Bud Bakewell

Bud Bakewell

In today’s world of advanced youth hockey programs, with the state-of-the-art facilities across the region, it’s hard to imagine that a backyard rink became the foundation of the Western New York youth hockey community.

Reuben P. “Bud” Bakewell was born in Glasgow, Scotland, and moved as a youngster to Canada, where he learned to play hockey. He moved to Buffalo as a teenager, and with it came his love of hockey.

Bakewell served in the Marines during World War II and the Korean War, and following his military service, he worked at the Chevy plant on River Road for more than 40 years, but it was his involvement in youth sports, and particularly hockey, that left an indelible mark in Western New York.
In 1958, Bakewell signed his son up to play hockey, and from then on, he was a mainstay at the local rink. He would also assemble an ice rink in his backyard each year, complete with lights and music, to allow the neighborhood kids a place to play.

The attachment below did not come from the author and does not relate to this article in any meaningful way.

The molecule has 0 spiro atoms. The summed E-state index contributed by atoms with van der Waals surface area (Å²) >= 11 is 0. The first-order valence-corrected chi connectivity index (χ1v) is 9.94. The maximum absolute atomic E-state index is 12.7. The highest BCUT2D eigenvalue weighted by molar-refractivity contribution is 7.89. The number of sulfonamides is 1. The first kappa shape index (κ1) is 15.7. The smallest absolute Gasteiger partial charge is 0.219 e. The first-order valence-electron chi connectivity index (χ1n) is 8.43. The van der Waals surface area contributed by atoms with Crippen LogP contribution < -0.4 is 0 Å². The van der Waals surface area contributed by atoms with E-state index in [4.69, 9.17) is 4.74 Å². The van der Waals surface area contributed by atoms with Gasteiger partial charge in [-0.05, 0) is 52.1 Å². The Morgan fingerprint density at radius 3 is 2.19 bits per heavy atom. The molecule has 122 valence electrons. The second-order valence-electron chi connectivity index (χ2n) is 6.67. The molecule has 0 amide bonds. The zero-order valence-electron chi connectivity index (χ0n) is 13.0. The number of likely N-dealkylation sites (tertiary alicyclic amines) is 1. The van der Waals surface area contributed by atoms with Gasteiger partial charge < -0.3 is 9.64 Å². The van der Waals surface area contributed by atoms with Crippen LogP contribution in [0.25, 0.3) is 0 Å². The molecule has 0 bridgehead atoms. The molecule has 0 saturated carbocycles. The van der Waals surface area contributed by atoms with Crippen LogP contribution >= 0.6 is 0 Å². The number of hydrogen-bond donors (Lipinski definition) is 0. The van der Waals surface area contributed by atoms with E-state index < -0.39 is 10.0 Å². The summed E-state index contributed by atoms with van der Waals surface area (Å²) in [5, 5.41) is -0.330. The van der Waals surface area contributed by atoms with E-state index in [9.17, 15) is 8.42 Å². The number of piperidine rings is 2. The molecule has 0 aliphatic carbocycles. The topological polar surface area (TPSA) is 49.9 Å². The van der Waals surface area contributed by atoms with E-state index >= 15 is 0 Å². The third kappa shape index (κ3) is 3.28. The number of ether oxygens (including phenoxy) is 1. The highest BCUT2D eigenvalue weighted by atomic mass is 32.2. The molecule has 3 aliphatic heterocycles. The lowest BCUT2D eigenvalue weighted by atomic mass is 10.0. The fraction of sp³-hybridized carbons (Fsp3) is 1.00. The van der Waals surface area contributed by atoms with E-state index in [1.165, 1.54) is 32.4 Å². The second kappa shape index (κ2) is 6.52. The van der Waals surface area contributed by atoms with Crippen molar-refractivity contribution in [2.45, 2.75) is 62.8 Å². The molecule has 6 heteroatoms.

Bakewell worked tirelessly to build a hockey program that promotes and encourages athleticism, physical fitness, sportsmanship, and develops the moral character of young boys and girls throughout WNY. His work did not go unnoticed. In 1960, he received the GM Award for Excellence in Community Activities, and the Dewitt Clinton Masonic Award for Community Service.

In 1987, he became the second recipient of the William Thayer Tutt Award, presented by USA Hockey in Colorado Springs in recognition of his efforts to promote hockey at the grass roots level. Bakewell was also the first American named to the Old Timers Hockey News Hall of Fame in Canada.
Bud Bakewell passed away in 2003 at the age of 83.

The biographies contained on this website were written at the time of the honoree's induction into the Hall of Fame. No attempt has been made to update these narratives to reflect more recent events, activities, or statistics.